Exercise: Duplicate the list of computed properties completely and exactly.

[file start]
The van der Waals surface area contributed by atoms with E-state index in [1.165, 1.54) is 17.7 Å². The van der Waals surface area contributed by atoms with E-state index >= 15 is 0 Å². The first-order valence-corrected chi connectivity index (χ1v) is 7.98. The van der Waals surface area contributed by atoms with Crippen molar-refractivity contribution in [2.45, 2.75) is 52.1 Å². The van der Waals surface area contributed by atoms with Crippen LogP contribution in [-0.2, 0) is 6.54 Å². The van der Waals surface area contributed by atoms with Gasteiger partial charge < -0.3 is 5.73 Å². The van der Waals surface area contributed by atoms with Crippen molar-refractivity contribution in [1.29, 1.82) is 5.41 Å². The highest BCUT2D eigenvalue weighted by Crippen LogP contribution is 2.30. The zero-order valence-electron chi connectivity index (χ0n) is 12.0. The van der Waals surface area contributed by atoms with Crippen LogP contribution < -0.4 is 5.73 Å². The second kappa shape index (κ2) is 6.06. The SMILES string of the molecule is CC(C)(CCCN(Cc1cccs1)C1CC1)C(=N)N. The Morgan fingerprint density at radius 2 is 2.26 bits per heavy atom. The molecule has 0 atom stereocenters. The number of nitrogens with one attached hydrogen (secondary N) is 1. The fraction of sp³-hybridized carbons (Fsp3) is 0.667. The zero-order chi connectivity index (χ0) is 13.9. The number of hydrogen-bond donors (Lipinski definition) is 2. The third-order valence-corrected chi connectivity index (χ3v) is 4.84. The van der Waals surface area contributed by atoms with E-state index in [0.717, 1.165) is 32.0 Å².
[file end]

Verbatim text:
The van der Waals surface area contributed by atoms with E-state index in [1.165, 1.54) is 17.7 Å². The van der Waals surface area contributed by atoms with E-state index >= 15 is 0 Å². The first-order valence-corrected chi connectivity index (χ1v) is 7.98. The van der Waals surface area contributed by atoms with Crippen molar-refractivity contribution in [2.45, 2.75) is 52.1 Å². The van der Waals surface area contributed by atoms with Crippen LogP contribution in [-0.2, 0) is 6.54 Å². The van der Waals surface area contributed by atoms with Gasteiger partial charge < -0.3 is 5.73 Å². The van der Waals surface area contributed by atoms with Crippen molar-refractivity contribution in [1.29, 1.82) is 5.41 Å². The highest BCUT2D eigenvalue weighted by Crippen LogP contribution is 2.30. The zero-order valence-electron chi connectivity index (χ0n) is 12.0. The van der Waals surface area contributed by atoms with Crippen LogP contribution < -0.4 is 5.73 Å². The second kappa shape index (κ2) is 6.06. The SMILES string of the molecule is CC(C)(CCCN(Cc1cccs1)C1CC1)C(=N)N. The Morgan fingerprint density at radius 2 is 2.26 bits per heavy atom. The molecule has 0 atom stereocenters. The number of nitrogens with one attached hydrogen (secondary N) is 1. The fraction of sp³-hybridized carbons (Fsp3) is 0.667. The zero-order chi connectivity index (χ0) is 13.9. The number of hydrogen-bond donors (Lipinski definition) is 2. The third-order valence-corrected chi connectivity index (χ3v) is 4.84. The van der Waals surface area contributed by atoms with E-state index in [0.717, 1.165) is 32.0 Å².